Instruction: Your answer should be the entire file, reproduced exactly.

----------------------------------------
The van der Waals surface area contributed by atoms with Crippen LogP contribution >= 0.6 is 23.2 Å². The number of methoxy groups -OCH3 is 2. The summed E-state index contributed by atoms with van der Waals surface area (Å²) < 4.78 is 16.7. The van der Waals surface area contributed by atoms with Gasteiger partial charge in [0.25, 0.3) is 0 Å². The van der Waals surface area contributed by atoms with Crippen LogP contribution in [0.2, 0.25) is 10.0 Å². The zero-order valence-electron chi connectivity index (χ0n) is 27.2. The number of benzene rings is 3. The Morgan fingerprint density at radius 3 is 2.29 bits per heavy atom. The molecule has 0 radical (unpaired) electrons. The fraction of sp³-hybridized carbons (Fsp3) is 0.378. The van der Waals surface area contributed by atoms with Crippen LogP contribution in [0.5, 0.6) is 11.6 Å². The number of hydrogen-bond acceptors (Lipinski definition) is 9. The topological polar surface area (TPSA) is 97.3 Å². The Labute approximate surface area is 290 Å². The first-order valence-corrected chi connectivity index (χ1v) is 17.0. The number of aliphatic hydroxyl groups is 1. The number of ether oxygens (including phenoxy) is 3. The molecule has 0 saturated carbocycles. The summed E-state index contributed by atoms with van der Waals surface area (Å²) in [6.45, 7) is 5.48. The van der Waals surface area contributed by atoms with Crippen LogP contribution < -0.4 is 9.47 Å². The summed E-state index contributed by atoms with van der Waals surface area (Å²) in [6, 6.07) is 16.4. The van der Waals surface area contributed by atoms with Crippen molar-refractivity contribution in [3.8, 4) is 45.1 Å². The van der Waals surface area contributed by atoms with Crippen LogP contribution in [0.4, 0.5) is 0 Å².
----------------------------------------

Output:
The van der Waals surface area contributed by atoms with Crippen LogP contribution >= 0.6 is 23.2 Å². The number of methoxy groups -OCH3 is 2. The summed E-state index contributed by atoms with van der Waals surface area (Å²) < 4.78 is 16.7. The van der Waals surface area contributed by atoms with Gasteiger partial charge in [0.25, 0.3) is 0 Å². The van der Waals surface area contributed by atoms with Crippen LogP contribution in [0.2, 0.25) is 10.0 Å². The zero-order valence-electron chi connectivity index (χ0n) is 27.2. The number of benzene rings is 3. The Morgan fingerprint density at radius 3 is 2.29 bits per heavy atom. The molecule has 0 radical (unpaired) electrons. The fraction of sp³-hybridized carbons (Fsp3) is 0.378. The van der Waals surface area contributed by atoms with Crippen LogP contribution in [0.5, 0.6) is 11.6 Å². The number of hydrogen-bond acceptors (Lipinski definition) is 9. The topological polar surface area (TPSA) is 97.3 Å². The Labute approximate surface area is 290 Å². The first-order valence-corrected chi connectivity index (χ1v) is 17.0. The number of aliphatic hydroxyl groups is 1. The number of ether oxygens (including phenoxy) is 3. The molecule has 0 saturated carbocycles. The summed E-state index contributed by atoms with van der Waals surface area (Å²) in [6.45, 7) is 5.48. The van der Waals surface area contributed by atoms with Crippen LogP contribution < -0.4 is 9.47 Å². The summed E-state index contributed by atoms with van der Waals surface area (Å²) in [6, 6.07) is 16.4. The van der Waals surface area contributed by atoms with Crippen molar-refractivity contribution in [3.8, 4) is 45.1 Å². The van der Waals surface area contributed by atoms with Crippen LogP contribution in [0.4, 0.5) is 0 Å².